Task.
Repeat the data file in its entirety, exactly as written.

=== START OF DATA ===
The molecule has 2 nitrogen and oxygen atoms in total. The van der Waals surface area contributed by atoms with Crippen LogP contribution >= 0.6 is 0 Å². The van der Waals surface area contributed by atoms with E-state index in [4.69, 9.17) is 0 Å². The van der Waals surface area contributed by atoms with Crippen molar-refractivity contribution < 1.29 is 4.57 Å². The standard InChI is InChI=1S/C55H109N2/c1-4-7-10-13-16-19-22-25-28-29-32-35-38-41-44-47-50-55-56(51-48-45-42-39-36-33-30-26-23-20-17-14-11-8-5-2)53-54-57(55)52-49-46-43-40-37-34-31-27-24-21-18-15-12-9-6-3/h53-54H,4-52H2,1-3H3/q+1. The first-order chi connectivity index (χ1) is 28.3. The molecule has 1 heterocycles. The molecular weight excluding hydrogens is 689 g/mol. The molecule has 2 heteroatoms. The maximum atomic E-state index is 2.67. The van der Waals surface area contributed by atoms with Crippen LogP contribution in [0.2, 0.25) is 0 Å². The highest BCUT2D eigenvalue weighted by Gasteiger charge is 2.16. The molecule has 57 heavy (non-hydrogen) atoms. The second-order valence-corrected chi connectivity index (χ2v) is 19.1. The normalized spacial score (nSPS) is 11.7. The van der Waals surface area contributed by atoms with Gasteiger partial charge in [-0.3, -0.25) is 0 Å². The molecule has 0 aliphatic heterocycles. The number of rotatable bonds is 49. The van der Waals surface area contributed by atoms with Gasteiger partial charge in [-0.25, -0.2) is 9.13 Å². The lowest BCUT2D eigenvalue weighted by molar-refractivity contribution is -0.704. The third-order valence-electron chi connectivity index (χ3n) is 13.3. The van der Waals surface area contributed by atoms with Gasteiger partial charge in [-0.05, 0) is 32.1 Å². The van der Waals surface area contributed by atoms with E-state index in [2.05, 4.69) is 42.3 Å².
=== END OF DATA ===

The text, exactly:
The molecule has 2 nitrogen and oxygen atoms in total. The van der Waals surface area contributed by atoms with Crippen LogP contribution >= 0.6 is 0 Å². The van der Waals surface area contributed by atoms with E-state index in [4.69, 9.17) is 0 Å². The van der Waals surface area contributed by atoms with Crippen molar-refractivity contribution < 1.29 is 4.57 Å². The standard InChI is InChI=1S/C55H109N2/c1-4-7-10-13-16-19-22-25-28-29-32-35-38-41-44-47-50-55-56(51-48-45-42-39-36-33-30-26-23-20-17-14-11-8-5-2)53-54-57(55)52-49-46-43-40-37-34-31-27-24-21-18-15-12-9-6-3/h53-54H,4-52H2,1-3H3/q+1. The first-order chi connectivity index (χ1) is 28.3. The molecule has 1 heterocycles. The molecular weight excluding hydrogens is 689 g/mol. The molecule has 2 heteroatoms. The maximum atomic E-state index is 2.67. The van der Waals surface area contributed by atoms with Crippen LogP contribution in [0.2, 0.25) is 0 Å². The highest BCUT2D eigenvalue weighted by Gasteiger charge is 2.16. The molecule has 57 heavy (non-hydrogen) atoms. The second-order valence-corrected chi connectivity index (χ2v) is 19.1. The normalized spacial score (nSPS) is 11.7. The van der Waals surface area contributed by atoms with Gasteiger partial charge in [-0.3, -0.25) is 0 Å². The molecule has 0 aliphatic heterocycles. The number of rotatable bonds is 49. The van der Waals surface area contributed by atoms with Gasteiger partial charge in [-0.25, -0.2) is 9.13 Å². The lowest BCUT2D eigenvalue weighted by molar-refractivity contribution is -0.704. The third-order valence-electron chi connectivity index (χ3n) is 13.3. The van der Waals surface area contributed by atoms with Gasteiger partial charge in [-0.05, 0) is 32.1 Å². The van der Waals surface area contributed by atoms with E-state index in [2.05, 4.69) is 42.3 Å².